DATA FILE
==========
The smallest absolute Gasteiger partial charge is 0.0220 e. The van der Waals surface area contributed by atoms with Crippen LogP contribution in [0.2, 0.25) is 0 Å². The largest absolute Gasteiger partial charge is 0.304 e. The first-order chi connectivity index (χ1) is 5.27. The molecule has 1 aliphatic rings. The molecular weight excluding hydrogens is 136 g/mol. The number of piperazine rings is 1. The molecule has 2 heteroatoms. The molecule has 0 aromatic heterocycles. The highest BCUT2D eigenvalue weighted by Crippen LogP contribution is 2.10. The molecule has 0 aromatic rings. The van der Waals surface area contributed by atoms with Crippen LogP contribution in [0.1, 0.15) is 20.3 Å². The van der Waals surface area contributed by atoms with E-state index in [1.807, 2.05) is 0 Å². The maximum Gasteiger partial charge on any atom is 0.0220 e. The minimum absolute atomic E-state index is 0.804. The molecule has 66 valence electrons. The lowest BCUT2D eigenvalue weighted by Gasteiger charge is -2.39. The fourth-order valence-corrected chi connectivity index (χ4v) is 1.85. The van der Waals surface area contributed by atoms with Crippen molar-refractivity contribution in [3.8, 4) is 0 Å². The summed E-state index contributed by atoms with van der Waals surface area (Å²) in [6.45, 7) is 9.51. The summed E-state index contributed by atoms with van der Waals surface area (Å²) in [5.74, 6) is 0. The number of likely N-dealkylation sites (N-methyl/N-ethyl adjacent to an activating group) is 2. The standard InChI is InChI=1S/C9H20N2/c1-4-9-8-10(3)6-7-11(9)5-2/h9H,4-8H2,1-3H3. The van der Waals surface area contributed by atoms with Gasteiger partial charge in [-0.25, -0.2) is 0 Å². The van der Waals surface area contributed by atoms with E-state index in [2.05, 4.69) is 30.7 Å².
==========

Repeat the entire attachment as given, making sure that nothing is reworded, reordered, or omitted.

The smallest absolute Gasteiger partial charge is 0.0220 e. The van der Waals surface area contributed by atoms with Crippen LogP contribution in [0.2, 0.25) is 0 Å². The largest absolute Gasteiger partial charge is 0.304 e. The first-order chi connectivity index (χ1) is 5.27. The molecule has 1 aliphatic rings. The molecular weight excluding hydrogens is 136 g/mol. The number of piperazine rings is 1. The molecule has 2 heteroatoms. The molecule has 0 aromatic heterocycles. The highest BCUT2D eigenvalue weighted by Crippen LogP contribution is 2.10. The molecule has 0 aromatic rings. The van der Waals surface area contributed by atoms with Crippen LogP contribution in [0.1, 0.15) is 20.3 Å². The van der Waals surface area contributed by atoms with E-state index in [1.807, 2.05) is 0 Å². The maximum Gasteiger partial charge on any atom is 0.0220 e. The minimum absolute atomic E-state index is 0.804. The molecule has 66 valence electrons. The lowest BCUT2D eigenvalue weighted by Gasteiger charge is -2.39. The fourth-order valence-corrected chi connectivity index (χ4v) is 1.85. The van der Waals surface area contributed by atoms with Crippen molar-refractivity contribution in [3.8, 4) is 0 Å². The summed E-state index contributed by atoms with van der Waals surface area (Å²) in [6.45, 7) is 9.51. The summed E-state index contributed by atoms with van der Waals surface area (Å²) in [5.74, 6) is 0. The number of likely N-dealkylation sites (N-methyl/N-ethyl adjacent to an activating group) is 2. The standard InChI is InChI=1S/C9H20N2/c1-4-9-8-10(3)6-7-11(9)5-2/h9H,4-8H2,1-3H3. The van der Waals surface area contributed by atoms with Gasteiger partial charge in [-0.25, -0.2) is 0 Å². The van der Waals surface area contributed by atoms with E-state index in [2.05, 4.69) is 30.7 Å².